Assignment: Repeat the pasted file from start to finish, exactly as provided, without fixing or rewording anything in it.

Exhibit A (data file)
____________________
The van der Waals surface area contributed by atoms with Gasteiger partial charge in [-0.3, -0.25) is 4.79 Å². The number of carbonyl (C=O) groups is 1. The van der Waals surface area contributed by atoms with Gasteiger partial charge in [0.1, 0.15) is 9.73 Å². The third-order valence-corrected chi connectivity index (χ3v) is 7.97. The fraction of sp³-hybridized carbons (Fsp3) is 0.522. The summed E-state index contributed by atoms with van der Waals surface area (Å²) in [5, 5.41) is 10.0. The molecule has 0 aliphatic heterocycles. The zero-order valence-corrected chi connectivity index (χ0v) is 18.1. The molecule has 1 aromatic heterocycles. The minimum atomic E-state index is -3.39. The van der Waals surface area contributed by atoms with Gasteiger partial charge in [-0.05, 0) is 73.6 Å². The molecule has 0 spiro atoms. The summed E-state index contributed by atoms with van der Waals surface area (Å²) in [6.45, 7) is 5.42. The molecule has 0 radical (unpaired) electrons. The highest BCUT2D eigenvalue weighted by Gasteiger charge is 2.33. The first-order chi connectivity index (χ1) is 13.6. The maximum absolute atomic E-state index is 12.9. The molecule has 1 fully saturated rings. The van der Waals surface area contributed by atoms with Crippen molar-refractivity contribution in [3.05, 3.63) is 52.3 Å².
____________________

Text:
The van der Waals surface area contributed by atoms with Gasteiger partial charge in [-0.3, -0.25) is 4.79 Å². The number of carbonyl (C=O) groups is 1. The van der Waals surface area contributed by atoms with Gasteiger partial charge in [0.1, 0.15) is 9.73 Å². The third-order valence-corrected chi connectivity index (χ3v) is 7.97. The fraction of sp³-hybridized carbons (Fsp3) is 0.522. The summed E-state index contributed by atoms with van der Waals surface area (Å²) in [5, 5.41) is 10.0. The molecule has 0 aliphatic heterocycles. The zero-order valence-corrected chi connectivity index (χ0v) is 18.1. The molecule has 1 aromatic heterocycles. The minimum atomic E-state index is -3.39. The van der Waals surface area contributed by atoms with Gasteiger partial charge in [-0.05, 0) is 73.6 Å². The molecule has 0 spiro atoms. The summed E-state index contributed by atoms with van der Waals surface area (Å²) in [6.45, 7) is 5.42. The molecule has 0 radical (unpaired) electrons. The highest BCUT2D eigenvalue weighted by Gasteiger charge is 2.33. The first-order chi connectivity index (χ1) is 13.6. The maximum absolute atomic E-state index is 12.9. The molecule has 1 fully saturated rings. The van der Waals surface area contributed by atoms with Crippen molar-refractivity contribution in [3.05, 3.63) is 52.3 Å².